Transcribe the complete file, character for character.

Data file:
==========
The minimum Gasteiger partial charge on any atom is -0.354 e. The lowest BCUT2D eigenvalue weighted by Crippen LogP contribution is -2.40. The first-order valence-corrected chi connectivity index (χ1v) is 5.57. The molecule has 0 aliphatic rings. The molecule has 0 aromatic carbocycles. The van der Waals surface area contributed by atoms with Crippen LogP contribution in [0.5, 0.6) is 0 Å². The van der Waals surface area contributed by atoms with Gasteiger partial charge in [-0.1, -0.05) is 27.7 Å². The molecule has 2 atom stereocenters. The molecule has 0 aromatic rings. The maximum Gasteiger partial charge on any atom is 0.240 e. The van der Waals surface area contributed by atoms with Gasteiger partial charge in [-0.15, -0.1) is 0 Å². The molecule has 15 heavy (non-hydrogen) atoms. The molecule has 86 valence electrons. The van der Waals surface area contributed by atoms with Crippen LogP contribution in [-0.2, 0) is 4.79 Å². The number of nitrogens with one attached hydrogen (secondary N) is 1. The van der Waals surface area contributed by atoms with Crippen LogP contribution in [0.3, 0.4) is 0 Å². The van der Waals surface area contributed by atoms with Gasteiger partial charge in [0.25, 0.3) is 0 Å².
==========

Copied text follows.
The minimum Gasteiger partial charge on any atom is -0.354 e. The lowest BCUT2D eigenvalue weighted by Crippen LogP contribution is -2.40. The first-order valence-corrected chi connectivity index (χ1v) is 5.57. The molecule has 0 aliphatic rings. The molecule has 0 aromatic carbocycles. The van der Waals surface area contributed by atoms with Crippen LogP contribution in [0.5, 0.6) is 0 Å². The van der Waals surface area contributed by atoms with Gasteiger partial charge in [-0.1, -0.05) is 27.7 Å². The molecule has 2 atom stereocenters. The molecule has 0 aromatic rings. The maximum Gasteiger partial charge on any atom is 0.240 e. The van der Waals surface area contributed by atoms with Gasteiger partial charge in [-0.15, -0.1) is 0 Å². The molecule has 15 heavy (non-hydrogen) atoms. The molecule has 86 valence electrons. The van der Waals surface area contributed by atoms with Crippen LogP contribution in [-0.2, 0) is 4.79 Å². The number of nitrogens with one attached hydrogen (secondary N) is 1. The van der Waals surface area contributed by atoms with Crippen LogP contribution in [0.3, 0.4) is 0 Å². The van der Waals surface area contributed by atoms with Gasteiger partial charge in [0.25, 0.3) is 0 Å².